As any house-proud design fan will tell you, lighting is everything: a well-placed spotlight can turn an otherwise drab corner into a striking centrepiece, while a dramatically lit room provides a warm welcome that hits the right tone, whether for a soirée or a meeting.
All of which explains why visitors to USM’s pavilion at this year’s Salone del Mobile in Milan could be forgiven for coming away feeling a little, well, light-headed. The space – itself a scene-stealer designed by Swiss studio Atelier Oï – was filled with the manufacturer’s new Haller E series, a quietly assured innovation and lighting solution in which dimmable lighting elements are set directly into the metal frames of the modular furniture USM is famous for.
They can be used to illuminate shelves, drawers and display cases and even, if required, the walls of the room. Almost invisible recesses, meanwhile, hide integrated and moveable USB chargers for mobile devices. Yet there are no cables to be seen: electricity current is channeled through specially designed tubes and component parts that are fused directly in the furniture itself, a particularly useful sleight of hand for anyone with an aversion to exposed power sockets and tangled wires.
For newcomers to the marque, the Haller E is something of a game-changer in the way it almost magically fuses furniture and lighting technology, usually two separate furnishing considerations. For USM, however, its new lighting solution is a continuation of a hallowed tradition dating back to 1963, of creating thoughtful and useful, but always aesthetically pleasing, furniture.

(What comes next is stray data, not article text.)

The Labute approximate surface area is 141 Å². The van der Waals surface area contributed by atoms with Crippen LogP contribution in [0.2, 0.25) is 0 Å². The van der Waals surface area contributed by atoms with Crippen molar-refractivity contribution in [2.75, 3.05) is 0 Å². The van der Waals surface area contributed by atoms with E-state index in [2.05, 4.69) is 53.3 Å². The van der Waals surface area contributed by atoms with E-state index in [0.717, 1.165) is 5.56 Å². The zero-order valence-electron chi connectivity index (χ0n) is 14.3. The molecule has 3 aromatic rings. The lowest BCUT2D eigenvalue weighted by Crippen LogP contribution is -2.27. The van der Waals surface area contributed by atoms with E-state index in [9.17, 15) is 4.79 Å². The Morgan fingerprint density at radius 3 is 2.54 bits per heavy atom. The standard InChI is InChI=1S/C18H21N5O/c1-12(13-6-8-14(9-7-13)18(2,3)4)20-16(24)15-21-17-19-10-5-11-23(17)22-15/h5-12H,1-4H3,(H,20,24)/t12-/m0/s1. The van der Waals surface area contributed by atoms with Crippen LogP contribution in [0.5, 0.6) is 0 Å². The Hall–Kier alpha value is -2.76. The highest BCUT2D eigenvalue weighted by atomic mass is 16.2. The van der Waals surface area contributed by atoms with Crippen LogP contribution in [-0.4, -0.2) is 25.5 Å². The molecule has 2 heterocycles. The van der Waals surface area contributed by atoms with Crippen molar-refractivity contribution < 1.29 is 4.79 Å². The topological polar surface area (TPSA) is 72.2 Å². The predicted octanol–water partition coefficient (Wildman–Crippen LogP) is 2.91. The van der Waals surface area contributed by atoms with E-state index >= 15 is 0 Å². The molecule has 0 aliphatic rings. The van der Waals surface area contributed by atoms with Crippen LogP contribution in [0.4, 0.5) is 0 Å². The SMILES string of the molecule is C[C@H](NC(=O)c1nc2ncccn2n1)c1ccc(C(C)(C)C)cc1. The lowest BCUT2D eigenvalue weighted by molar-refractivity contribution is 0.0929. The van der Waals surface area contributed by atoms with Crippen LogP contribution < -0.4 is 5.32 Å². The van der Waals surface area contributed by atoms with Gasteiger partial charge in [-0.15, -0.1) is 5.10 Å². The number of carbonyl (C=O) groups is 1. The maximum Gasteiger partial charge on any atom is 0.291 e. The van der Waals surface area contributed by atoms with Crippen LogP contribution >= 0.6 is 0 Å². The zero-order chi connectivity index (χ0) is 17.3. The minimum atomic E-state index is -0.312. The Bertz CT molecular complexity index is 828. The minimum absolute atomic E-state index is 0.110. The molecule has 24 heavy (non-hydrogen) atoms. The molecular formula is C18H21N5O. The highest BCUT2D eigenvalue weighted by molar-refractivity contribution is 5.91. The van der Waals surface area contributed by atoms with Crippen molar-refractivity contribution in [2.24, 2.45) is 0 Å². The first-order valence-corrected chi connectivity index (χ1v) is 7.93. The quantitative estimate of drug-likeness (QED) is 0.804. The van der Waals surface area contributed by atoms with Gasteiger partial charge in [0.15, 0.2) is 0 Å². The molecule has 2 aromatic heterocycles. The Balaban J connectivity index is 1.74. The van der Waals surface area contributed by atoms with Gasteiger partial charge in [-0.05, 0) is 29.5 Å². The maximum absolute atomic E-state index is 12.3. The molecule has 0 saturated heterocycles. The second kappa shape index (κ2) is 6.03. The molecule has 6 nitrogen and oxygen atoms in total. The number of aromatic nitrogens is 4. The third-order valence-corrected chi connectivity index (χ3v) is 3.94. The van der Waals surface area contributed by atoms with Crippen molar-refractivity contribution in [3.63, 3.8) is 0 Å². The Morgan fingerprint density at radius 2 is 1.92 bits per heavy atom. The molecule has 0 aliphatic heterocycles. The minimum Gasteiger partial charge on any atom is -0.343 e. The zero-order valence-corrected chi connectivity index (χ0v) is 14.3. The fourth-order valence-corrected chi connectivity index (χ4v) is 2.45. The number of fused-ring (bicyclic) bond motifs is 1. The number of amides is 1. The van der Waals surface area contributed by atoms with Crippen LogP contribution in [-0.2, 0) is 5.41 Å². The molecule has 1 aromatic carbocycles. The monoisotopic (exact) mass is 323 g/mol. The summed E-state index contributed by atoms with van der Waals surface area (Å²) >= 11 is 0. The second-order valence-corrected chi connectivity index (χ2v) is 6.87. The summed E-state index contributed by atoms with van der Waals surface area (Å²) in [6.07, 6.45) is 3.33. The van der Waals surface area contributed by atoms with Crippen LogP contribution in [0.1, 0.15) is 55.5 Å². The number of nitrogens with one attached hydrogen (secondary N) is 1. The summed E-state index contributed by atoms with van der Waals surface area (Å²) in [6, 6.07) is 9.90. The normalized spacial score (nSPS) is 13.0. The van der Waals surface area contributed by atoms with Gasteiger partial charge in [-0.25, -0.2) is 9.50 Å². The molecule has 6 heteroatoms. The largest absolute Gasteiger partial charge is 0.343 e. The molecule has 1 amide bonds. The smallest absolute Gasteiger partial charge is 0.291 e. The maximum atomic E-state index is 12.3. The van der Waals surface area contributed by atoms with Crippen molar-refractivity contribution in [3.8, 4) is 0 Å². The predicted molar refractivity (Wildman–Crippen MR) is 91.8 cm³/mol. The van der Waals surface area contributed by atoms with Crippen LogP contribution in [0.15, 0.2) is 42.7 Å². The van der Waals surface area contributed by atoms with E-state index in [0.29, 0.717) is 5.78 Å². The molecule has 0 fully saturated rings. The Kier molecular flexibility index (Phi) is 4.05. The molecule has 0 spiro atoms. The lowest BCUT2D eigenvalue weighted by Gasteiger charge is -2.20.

Founded in 1885 by Ulrich Schaerer as a hardware and locksmith’s business in Münsingen, Switzerland, USM’s evolutionary leap occurred when a third-generation Schaerer scion, Paul, teamed up with the architect Fritz Haller to create a flexible furniture system based on the latter’s steel modular construction system.
The system – which Haller had harnessed to great effect a few years earlier to build USM’s new office pavilion – was based on a unique ball joint which allowed a 360° load-bearing pivot for the metal rods that made up, and still does, the modular frame of the furniture.
The Haller E builds on this simple but devastatingly effective DNA by literally shining a new light on the furniture’s component parts. The motivation for the addition is predicated on the idea that light should provide more than just a pretty shine.
For the designers at USM, visibility is just one part of the equation. Carefully harnessed and directed, light can brighten quotidian furnishings, highlight a prized objet, accent a painting, shift the energy or change the mood in a room and even – in the right context, say a desk – provide a creative jolt. It also goes without saying that a well-placed light source makes searching the recesses of a cupboard or drawer a doddle.
This concern for utility and aesthetics explains the careful calibration and positioning of the lighting nodes – all artfully concealed within the frame rods or hidden out of sight – and the sparing use of technology by way of sensor-controlled lights, so that drawers and compartments light up when pulled open. Lighting intensity, too, can be adjusted and orchestrated as required, making the entire system a godsend for boutiques, art galleries, libraries, office and homes alike.
The revolutionary cachet of the Haller E aside, USM is hardly resting on its laurels. Cleaving close to its tradition of quiet incremental innovation, its designers and engineers are currently working on new iterations that include mobile app controls, touch-sensitive furniture surfaces and, a boon for the fickle decorator, programmable lighting settings. The proclamation ‘Let there be light!’ just took on a whole new shine.